Like other Northern cities that hosted a major influx of African Americans fleeing from the South during the Great Migration and onward, Milwaukee did not exactly turn out to be the promised land. Redlining—the racist classification of many black-majority neighborhoods as unsound investments on the basis of what was euphemistically termed “residential security”—was one reason. Analysts had long categorized 53206 as the major part of a “D5” district—i.e., a high-risk area. Its residents were deemed “laborers” and “ne’er-do-wells.” On a practical level, this meant that the ability to get a home loan in 53206 was more fiction than fact, at least in the decades between the creation of the Federal Housing Administration in 1934 and Congress’s ratification of the Fair Housing Act in 1968. As Reggie Jackson, the head griot of America’s Black Holocaust Museum in Milwaukee, told me, “Redlining prevented people from gaining generational wealth which would allow them upgrade their house and move to a bigger house.”

On another, less tangible level, redlining is how the myth of 53206’s inherent criminality began.

As if redlining were not enough, Milwaukee’s surrounding counties implemented restrictive covenants preventing black tenants equal access to the housing market. This practice confined most blacks to the northwestern portion of the city, where 53206 lies. While the Supreme Court ruled such covenants to be unconstitutional in 1948, they remained on the books until Congress passed the Fair Housing Act.

And the legacy of the covenants, along with redlining, continued well into the twenty-first century. According to a 2016 report, in Milwaukee “whites represent 70 percent of the population, yet received 81 percent of the loans. African Americans are 16 percent of the population yet only received 4 percent of the loans.” In 2010, a sign that read “nigger lover” was placed in the yard of a mayor in a 95 percent white county after he approved a 180-unit public housing project there, according to a housing complaint filed by the U.S. Department of Justice. And the city’s segregation is stark: To this day, black people, for the most part, live on Milwaukee’s north side, while whites live on the south side.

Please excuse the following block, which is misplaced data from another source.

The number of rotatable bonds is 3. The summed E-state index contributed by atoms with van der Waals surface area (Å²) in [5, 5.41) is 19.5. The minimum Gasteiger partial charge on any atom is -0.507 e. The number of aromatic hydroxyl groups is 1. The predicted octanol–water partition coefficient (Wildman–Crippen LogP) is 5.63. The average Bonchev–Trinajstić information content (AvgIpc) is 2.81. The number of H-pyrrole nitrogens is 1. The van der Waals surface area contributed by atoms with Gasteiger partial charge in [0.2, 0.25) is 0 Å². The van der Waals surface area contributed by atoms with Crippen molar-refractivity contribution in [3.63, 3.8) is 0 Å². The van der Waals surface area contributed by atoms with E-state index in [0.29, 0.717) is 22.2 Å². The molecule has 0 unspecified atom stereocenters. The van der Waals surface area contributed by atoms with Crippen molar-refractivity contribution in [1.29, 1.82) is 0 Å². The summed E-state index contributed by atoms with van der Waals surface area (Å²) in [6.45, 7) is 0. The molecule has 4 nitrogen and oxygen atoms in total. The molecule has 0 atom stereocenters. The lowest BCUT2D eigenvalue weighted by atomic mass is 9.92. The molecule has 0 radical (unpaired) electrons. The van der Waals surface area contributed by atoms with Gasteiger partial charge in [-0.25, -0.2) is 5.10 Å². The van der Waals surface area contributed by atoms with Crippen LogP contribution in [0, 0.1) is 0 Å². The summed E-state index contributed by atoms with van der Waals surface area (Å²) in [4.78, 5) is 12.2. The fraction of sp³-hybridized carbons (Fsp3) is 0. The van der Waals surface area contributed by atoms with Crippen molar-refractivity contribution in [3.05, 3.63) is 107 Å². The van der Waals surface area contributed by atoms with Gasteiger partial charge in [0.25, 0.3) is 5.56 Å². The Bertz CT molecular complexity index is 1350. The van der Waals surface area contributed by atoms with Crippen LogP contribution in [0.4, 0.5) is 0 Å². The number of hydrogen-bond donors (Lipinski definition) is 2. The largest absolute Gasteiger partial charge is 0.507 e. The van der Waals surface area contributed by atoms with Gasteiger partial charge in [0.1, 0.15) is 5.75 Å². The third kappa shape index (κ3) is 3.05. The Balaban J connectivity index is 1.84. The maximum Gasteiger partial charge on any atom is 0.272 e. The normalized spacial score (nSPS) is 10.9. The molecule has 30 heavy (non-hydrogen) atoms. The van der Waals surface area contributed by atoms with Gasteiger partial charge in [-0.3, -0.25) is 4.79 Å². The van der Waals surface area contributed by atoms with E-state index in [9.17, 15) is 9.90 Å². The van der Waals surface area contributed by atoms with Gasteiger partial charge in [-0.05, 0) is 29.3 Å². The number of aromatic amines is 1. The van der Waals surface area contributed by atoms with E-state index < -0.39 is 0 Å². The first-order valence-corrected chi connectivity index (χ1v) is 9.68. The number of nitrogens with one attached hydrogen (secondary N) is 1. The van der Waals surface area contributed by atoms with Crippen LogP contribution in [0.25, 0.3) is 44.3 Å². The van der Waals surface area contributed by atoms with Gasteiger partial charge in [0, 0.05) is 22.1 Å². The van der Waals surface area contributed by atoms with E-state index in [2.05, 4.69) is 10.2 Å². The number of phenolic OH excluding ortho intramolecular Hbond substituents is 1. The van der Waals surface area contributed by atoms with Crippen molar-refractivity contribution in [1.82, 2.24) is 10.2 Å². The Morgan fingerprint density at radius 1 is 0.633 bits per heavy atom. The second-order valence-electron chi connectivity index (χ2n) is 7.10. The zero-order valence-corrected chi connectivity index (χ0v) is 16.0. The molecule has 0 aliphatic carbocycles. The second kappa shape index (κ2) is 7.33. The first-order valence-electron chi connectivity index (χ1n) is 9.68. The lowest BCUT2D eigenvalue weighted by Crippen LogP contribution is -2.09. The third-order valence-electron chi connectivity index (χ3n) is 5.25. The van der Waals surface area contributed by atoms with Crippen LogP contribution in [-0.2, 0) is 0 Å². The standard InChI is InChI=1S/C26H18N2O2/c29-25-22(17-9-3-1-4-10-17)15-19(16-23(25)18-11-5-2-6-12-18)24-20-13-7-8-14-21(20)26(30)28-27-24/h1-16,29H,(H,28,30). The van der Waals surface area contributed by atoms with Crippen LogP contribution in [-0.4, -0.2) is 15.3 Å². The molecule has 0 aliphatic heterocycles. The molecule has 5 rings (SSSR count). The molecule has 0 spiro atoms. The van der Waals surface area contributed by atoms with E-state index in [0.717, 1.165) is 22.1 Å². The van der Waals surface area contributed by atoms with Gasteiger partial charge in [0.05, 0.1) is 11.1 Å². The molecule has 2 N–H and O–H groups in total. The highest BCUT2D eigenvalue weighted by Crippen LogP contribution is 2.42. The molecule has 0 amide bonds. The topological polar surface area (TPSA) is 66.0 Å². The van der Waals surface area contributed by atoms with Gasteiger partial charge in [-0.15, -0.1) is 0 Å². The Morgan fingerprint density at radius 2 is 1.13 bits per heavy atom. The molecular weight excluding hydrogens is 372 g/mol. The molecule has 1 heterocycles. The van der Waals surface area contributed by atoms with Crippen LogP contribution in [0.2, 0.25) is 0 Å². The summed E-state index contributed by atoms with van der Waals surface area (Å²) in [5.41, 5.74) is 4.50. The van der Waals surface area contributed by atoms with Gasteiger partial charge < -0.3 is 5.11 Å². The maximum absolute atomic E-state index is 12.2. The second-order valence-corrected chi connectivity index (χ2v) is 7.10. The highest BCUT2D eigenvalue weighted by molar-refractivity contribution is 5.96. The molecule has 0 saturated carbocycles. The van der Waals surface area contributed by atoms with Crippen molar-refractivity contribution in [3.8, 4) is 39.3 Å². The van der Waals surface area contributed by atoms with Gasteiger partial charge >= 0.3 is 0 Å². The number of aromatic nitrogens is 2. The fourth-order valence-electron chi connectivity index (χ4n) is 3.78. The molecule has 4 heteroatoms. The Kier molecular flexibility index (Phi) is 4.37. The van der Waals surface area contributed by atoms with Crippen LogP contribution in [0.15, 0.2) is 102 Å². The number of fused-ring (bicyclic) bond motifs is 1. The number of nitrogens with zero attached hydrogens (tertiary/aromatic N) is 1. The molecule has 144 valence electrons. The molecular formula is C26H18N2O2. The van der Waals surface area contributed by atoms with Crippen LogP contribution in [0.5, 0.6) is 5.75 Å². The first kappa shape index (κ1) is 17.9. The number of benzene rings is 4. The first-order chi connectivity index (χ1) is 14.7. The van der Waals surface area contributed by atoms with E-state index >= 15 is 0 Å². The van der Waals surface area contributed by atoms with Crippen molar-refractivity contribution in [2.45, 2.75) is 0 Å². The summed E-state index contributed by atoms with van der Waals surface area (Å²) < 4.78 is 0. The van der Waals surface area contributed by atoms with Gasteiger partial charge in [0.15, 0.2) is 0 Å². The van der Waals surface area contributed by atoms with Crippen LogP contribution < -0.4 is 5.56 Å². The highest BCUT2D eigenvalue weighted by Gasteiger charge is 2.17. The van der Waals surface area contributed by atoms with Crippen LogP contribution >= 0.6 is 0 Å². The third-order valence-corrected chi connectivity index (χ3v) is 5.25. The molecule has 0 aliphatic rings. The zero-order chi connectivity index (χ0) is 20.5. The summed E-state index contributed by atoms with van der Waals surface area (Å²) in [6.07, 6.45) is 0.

Reggie Jackson’s family moved to Milwaukee from Mississippi in the early 1970s in search of jobs. He says 53206 is “really one of the most difficult areas in Milwaukee.”

For all those government-ordained hardships, Jackson’s family moved from Mississippi to Milwaukee in 1973 because of the city’s job opportunities. “43 percent of blacks in the city of Milwaukee in 1970 worked in industrial jobs,” Jackson, wearing a green Milwaukee Bucks shirt, told me earlier this year as we stood on the border of 53206. “That was the highest rate of any city in the country, even higher than Detroit.” Thanks to these industrial jobs, the median income for Milwaukee’s black population was the seventh-highest in the country. In 1970, the portion of black people living in poverty in the United States was 35 percent. In Milwaukee, it was significantly lower, at 27 percent.

But by the time Jackson’s family arrived, the implosion of Milwaukee’s economy had already begun. “From 1963 to 2015, the city of Milwaukee lost 91,000 manufacturing jobs,” Jackson told me. As Alec MacGillis reported in his 2014 article in The New Republic about former Wisconsin Governor Scott Walker, “Not long after a substantial African American community took shape, Milwaukee’s industrial base began to collapse and its manufacturing jobs disappeared. This left almost no time for the city to develop a black middle class or a leadership elite. Within short order, Milwaukee had some of the most glaring racial disparities in the country.”

As recently as 2018, Milwaukee ranked second in USA Today’s “15 worst cities for black Americans,” primarily because the median income of black families is 42.5 percent of white families. The black unemployment rate is roughly four times that of white unemployment. Home ownership among black Milwaukeeans stands at 28.2 percent, while white Milwaukeeans enjoy a home ownership rate of 69.5 percent.

Much of Milwaukee’s formerly robust workforce was employed at factories along Milwaukee Road, a train line that carried goods to the factories alongside it. Allis-Chalmers employed 11,500 people; American Motors, 4,000; Schlitz Brewing, 2,800; Pabst Brewing, 2,600. Meanwhile, “dozens and dozens and dozens of businesses grew up along the rail line,” according to Jackson, to serve the factories’ workers. The 30th Street Corridor, which now sits squarely in 53206, was once home to “a lot of small factories.”